The shooter. I don't even like to...
I don't speak his name,
I never speak his name.
I don't like to humanize him.
He took the lives of people.
And for what? What did it accomplish?
It accomplished nothing.
And whatever chance he had
at a life, he just threw it away.
Because he will never
see the light of day again.
If they could just keep him
in solitary confinement
and he can spend
the rest of his miserable life
thinking about what he did,
and why he is where he is.
That to me is justice
because I actually think
executing him is too easy.
And I don't want him to have it easy.
I always thought I was against
the death penalty.
What sum of money
can give financial reparation.
There isn't.
In fact, we would give all the money
in the world to have another day.
So, not easy to do that.
Therefore, I am part of
along with my brother
and a couple others in the group
ardent supporters of the death
penalty in this particular case.
Will that change anything?
Absolutely not. Except
to potentially send a message
to those who believe
that perpetrating crimes
of this sort of... of
mass murder is...
a way of achieving something
that it doesn't achieve.
I hope that one day I will have
the opportunity to speak with him.
I would like to ask him
why he did this.
I would like to have the opportunity
to have a glimmer of influence.
That if he is inclined
to indoctrinate other inmates
to leave the prison
and go out and do similar things
that he should not do so.
I don't believe in the death penalty.
I think that we don't have any right
to take another person's life.
I don't even view the shooter
as a person
as a... as a person at all
let alone one worthy to forgive.
I look forward to
maybe getting to that point
because one of the things
that I've learned from all of this is
how many different religions
there are in the world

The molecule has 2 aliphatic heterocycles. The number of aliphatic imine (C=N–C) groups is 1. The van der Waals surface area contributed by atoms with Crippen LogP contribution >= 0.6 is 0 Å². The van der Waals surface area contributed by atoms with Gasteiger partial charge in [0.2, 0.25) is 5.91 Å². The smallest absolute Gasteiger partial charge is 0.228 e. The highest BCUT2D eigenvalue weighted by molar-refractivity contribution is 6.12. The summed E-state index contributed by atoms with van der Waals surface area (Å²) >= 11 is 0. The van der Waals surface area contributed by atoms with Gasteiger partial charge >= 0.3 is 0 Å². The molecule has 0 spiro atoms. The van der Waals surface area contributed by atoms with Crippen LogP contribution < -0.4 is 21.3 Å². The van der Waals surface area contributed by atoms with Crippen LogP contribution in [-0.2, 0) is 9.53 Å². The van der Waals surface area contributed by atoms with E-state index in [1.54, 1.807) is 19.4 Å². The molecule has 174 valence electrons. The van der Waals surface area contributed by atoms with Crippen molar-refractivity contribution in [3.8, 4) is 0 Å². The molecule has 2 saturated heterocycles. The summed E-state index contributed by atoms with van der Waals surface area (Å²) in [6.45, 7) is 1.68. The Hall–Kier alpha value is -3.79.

that teach all the same thing.
Love and peace.
You have to reach out
to your fellow man
you have to be gracious,
you have to be generous
you have to share,
you have to... cause peace to happen.
It's an active thing
that we have to do.
The Torah, the five books of Moses
is referred to as the Tree of Life
because these are the laws
that we've been given
this is the... the code
of how to live.
If you take the gift that
we were given of this knowledge
of how to treat the world,
treat the others
treat all of life.
You tend the earth,
you share your crops
you... all of these rules, you know
if your... if your neighbor's bull
falls into your pit, or whatever
you owe your neighbor
all these rules
have, they... they set forth
a pattern of life.
WHYY's Peter Crimmon's reports that
the Philadelphia Orchestra
has had a composer in residence
for the last two years,
writing a new piece.
It starts with a shofar.
This is Audrey Glickman,
the shofar player.
That's what a shofar does,
we call people to action.
She's a member
of the Tree of Life synagogue
that was the site
of a mass shooting last October.
And she was asked
to come to Philadelphia
and play the shofar
with the orchestra.
The piece is called Healing Tones.
A new work by Hannibal Lokumbem.
As a human being, I found it
unfortunate to have to write it.
This once was a service station.
This was the office
and when I was five years old
I came inside the office here
and asked
if I could use the bathroom
and the response was:
"Niggers can't use this bathroom"
That stayed in my heart
and I said one day
I'm gonna buy this place.
And the first thing I'm gonna do
is to tear out the bathroom
I was denied usage of.
And this is the door to the men's
bathroom which was right here.
And so I wrote Healing Tones here,
I write all my music on this piano.
I pretty much completed
the composition
when I heard of
the horrible event
in Pittsburgh
at the Tree of Life synagogue.
And I said to the staff,
we must make a commentary on this
if we could in fact get
one of the shofars, the instrument.
So they called,
and I was in the office
and... and all of a sudden
Jeremy broke in, he said,
"Hannibal, guess what?"
"The shofar player is gonna come!
Has agreed to come and play!"
I want to give you a hug.
- Okay, okay.
- Thank you.
Thank you! Thank you!
That was really great.
It was tremendous.
We could all feel it.
Yeah, yeah, yeah. And there was a guy
about three feet away
sitting on the bench
and he said you were
one of them. And I said yes.
- It was nice meeting you.
- Yes, okay.
And you made it
much more memorable, too.
Well, thank you, thank you.
I'm glad you liked it.
It is.
Of course I'm changed by this.
Who wouldn't be?
The vision of the man
with the gun facing me
is not as prominent
as it was the first week or two
but every once in a while
he shows up.
I'll read you something.
This is from one of my favorite guys.
"To love God truly
one must first love
all humanity.
If anyone tells you that
they love God and do not love others
you will know that they are lying.
What you must do is
love your neighbor as yourself
there is no one who knows
your many faults better than you do
but you love yourself anyway.
So must you love your neighbors
no matter how many faults
you see in them."